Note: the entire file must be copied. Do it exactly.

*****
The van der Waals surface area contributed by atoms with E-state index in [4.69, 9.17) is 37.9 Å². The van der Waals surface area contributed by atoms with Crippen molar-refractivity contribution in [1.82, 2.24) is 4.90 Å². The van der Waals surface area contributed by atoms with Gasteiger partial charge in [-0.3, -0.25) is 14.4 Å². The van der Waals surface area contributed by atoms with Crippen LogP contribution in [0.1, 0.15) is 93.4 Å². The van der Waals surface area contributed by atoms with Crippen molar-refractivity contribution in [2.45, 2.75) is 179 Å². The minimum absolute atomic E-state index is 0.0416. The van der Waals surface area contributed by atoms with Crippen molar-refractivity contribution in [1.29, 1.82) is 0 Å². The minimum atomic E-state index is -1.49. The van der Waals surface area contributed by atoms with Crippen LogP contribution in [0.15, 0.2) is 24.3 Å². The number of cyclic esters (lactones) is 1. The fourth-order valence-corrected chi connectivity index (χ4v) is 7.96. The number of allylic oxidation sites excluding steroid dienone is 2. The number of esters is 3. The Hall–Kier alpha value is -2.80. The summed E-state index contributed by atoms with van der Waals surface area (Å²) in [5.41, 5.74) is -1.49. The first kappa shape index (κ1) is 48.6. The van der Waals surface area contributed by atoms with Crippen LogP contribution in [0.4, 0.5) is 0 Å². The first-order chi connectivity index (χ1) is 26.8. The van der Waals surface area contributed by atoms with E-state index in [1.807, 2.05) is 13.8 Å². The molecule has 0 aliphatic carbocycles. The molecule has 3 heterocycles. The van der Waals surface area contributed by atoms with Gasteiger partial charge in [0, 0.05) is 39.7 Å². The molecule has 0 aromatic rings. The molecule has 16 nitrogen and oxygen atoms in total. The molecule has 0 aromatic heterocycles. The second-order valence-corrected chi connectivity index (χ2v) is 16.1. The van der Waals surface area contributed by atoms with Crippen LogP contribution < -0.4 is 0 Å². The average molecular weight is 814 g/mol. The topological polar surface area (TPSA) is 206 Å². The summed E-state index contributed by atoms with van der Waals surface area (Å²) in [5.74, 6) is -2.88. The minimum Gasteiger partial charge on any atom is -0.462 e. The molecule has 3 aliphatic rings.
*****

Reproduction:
The van der Waals surface area contributed by atoms with E-state index in [4.69, 9.17) is 37.9 Å². The van der Waals surface area contributed by atoms with Crippen molar-refractivity contribution in [1.82, 2.24) is 4.90 Å². The van der Waals surface area contributed by atoms with Gasteiger partial charge in [-0.3, -0.25) is 14.4 Å². The van der Waals surface area contributed by atoms with Crippen LogP contribution in [0.1, 0.15) is 93.4 Å². The van der Waals surface area contributed by atoms with Crippen molar-refractivity contribution in [2.45, 2.75) is 179 Å². The minimum absolute atomic E-state index is 0.0416. The van der Waals surface area contributed by atoms with Crippen molar-refractivity contribution in [1.29, 1.82) is 0 Å². The minimum atomic E-state index is -1.49. The van der Waals surface area contributed by atoms with Crippen LogP contribution in [0.15, 0.2) is 24.3 Å². The number of cyclic esters (lactones) is 1. The fourth-order valence-corrected chi connectivity index (χ4v) is 7.96. The number of allylic oxidation sites excluding steroid dienone is 2. The number of esters is 3. The Hall–Kier alpha value is -2.80. The summed E-state index contributed by atoms with van der Waals surface area (Å²) in [5.41, 5.74) is -1.49. The first kappa shape index (κ1) is 48.6. The van der Waals surface area contributed by atoms with Crippen LogP contribution in [0.4, 0.5) is 0 Å². The first-order chi connectivity index (χ1) is 26.8. The van der Waals surface area contributed by atoms with E-state index in [1.807, 2.05) is 13.8 Å². The molecule has 0 aliphatic carbocycles. The molecule has 3 heterocycles. The van der Waals surface area contributed by atoms with Gasteiger partial charge in [0, 0.05) is 39.7 Å². The molecule has 0 aromatic rings. The molecule has 16 nitrogen and oxygen atoms in total. The molecule has 0 aromatic heterocycles. The second-order valence-corrected chi connectivity index (χ2v) is 16.1. The van der Waals surface area contributed by atoms with Crippen LogP contribution < -0.4 is 0 Å². The average molecular weight is 814 g/mol. The topological polar surface area (TPSA) is 206 Å². The summed E-state index contributed by atoms with van der Waals surface area (Å²) in [5.74, 6) is -2.88. The minimum Gasteiger partial charge on any atom is -0.462 e. The molecule has 3 aliphatic rings.